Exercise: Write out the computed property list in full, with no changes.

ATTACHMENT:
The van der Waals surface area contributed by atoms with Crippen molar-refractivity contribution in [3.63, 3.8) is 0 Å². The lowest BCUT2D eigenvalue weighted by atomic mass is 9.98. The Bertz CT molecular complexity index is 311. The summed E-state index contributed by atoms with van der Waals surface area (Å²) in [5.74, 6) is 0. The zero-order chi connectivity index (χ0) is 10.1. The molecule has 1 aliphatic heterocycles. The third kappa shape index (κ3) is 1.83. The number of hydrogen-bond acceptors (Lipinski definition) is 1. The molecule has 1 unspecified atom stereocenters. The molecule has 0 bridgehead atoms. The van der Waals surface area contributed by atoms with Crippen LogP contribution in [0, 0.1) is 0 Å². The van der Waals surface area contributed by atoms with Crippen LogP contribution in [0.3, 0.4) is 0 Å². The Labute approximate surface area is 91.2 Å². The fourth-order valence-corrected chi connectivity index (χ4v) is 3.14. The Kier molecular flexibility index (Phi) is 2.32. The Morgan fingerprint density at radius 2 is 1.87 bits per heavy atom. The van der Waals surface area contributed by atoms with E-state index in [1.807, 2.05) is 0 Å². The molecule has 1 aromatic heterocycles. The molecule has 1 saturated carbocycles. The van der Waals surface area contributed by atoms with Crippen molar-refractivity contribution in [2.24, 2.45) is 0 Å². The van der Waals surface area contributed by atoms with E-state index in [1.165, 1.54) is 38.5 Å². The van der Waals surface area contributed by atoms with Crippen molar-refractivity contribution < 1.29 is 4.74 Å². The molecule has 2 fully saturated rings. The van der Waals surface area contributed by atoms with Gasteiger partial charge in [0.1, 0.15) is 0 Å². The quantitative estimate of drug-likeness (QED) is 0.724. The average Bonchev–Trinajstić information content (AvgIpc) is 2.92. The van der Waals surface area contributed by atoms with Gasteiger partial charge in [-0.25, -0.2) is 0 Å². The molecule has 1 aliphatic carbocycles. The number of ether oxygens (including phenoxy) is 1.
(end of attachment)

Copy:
The van der Waals surface area contributed by atoms with Crippen molar-refractivity contribution in [3.63, 3.8) is 0 Å². The lowest BCUT2D eigenvalue weighted by atomic mass is 9.98. The Bertz CT molecular complexity index is 311. The summed E-state index contributed by atoms with van der Waals surface area (Å²) in [5.74, 6) is 0. The zero-order chi connectivity index (χ0) is 10.1. The molecule has 1 aliphatic heterocycles. The third kappa shape index (κ3) is 1.83. The number of hydrogen-bond acceptors (Lipinski definition) is 1. The molecule has 1 unspecified atom stereocenters. The molecule has 0 bridgehead atoms. The van der Waals surface area contributed by atoms with Crippen LogP contribution in [0, 0.1) is 0 Å². The van der Waals surface area contributed by atoms with Crippen LogP contribution in [0.3, 0.4) is 0 Å². The Labute approximate surface area is 91.2 Å². The fourth-order valence-corrected chi connectivity index (χ4v) is 3.14. The Kier molecular flexibility index (Phi) is 2.32. The Morgan fingerprint density at radius 2 is 1.87 bits per heavy atom. The van der Waals surface area contributed by atoms with E-state index in [1.807, 2.05) is 0 Å². The molecule has 1 aromatic heterocycles. The molecule has 1 saturated carbocycles. The van der Waals surface area contributed by atoms with Crippen molar-refractivity contribution in [2.24, 2.45) is 0 Å². The van der Waals surface area contributed by atoms with E-state index in [1.165, 1.54) is 38.5 Å². The van der Waals surface area contributed by atoms with Crippen molar-refractivity contribution < 1.29 is 4.74 Å². The molecule has 2 fully saturated rings. The van der Waals surface area contributed by atoms with Gasteiger partial charge in [0.1, 0.15) is 0 Å². The quantitative estimate of drug-likeness (QED) is 0.724. The average Bonchev–Trinajstić information content (AvgIpc) is 2.92. The van der Waals surface area contributed by atoms with Gasteiger partial charge in [-0.25, -0.2) is 0 Å². The molecule has 1 aliphatic carbocycles. The number of ether oxygens (including phenoxy) is 1.